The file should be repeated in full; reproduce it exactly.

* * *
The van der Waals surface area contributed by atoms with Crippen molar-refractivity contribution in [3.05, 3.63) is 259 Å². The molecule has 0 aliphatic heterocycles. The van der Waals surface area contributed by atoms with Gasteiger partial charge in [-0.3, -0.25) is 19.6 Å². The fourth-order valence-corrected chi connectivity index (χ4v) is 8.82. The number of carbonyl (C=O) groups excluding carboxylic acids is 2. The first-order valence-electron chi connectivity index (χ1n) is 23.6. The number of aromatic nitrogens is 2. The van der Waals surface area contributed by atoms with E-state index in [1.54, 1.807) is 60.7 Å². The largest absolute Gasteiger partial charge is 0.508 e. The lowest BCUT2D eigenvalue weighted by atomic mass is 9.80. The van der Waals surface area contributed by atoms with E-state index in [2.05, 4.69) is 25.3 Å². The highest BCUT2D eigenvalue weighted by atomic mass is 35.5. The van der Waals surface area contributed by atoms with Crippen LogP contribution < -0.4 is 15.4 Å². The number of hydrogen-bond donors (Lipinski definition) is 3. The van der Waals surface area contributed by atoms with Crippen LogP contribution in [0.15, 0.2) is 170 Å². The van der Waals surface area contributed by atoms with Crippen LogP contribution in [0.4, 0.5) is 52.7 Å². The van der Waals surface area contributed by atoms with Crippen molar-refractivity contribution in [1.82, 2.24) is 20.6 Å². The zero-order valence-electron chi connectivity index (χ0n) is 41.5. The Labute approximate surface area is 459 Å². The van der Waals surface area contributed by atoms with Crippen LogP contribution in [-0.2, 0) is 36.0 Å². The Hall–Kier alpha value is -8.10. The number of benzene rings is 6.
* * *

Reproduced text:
The van der Waals surface area contributed by atoms with Crippen molar-refractivity contribution in [3.05, 3.63) is 259 Å². The molecule has 0 aliphatic heterocycles. The van der Waals surface area contributed by atoms with Gasteiger partial charge in [-0.3, -0.25) is 19.6 Å². The fourth-order valence-corrected chi connectivity index (χ4v) is 8.82. The number of carbonyl (C=O) groups excluding carboxylic acids is 2. The first-order valence-electron chi connectivity index (χ1n) is 23.6. The number of aromatic nitrogens is 2. The van der Waals surface area contributed by atoms with E-state index in [1.54, 1.807) is 60.7 Å². The largest absolute Gasteiger partial charge is 0.508 e. The lowest BCUT2D eigenvalue weighted by atomic mass is 9.80. The van der Waals surface area contributed by atoms with E-state index in [2.05, 4.69) is 25.3 Å². The highest BCUT2D eigenvalue weighted by atomic mass is 35.5. The van der Waals surface area contributed by atoms with Crippen LogP contribution < -0.4 is 15.4 Å². The number of hydrogen-bond donors (Lipinski definition) is 3. The van der Waals surface area contributed by atoms with Crippen LogP contribution in [0.15, 0.2) is 170 Å². The van der Waals surface area contributed by atoms with Crippen LogP contribution in [0.4, 0.5) is 52.7 Å². The van der Waals surface area contributed by atoms with Crippen molar-refractivity contribution in [1.82, 2.24) is 20.6 Å². The zero-order valence-electron chi connectivity index (χ0n) is 41.5. The Labute approximate surface area is 459 Å². The van der Waals surface area contributed by atoms with Crippen LogP contribution in [-0.2, 0) is 36.0 Å². The Hall–Kier alpha value is -8.10. The number of benzene rings is 6.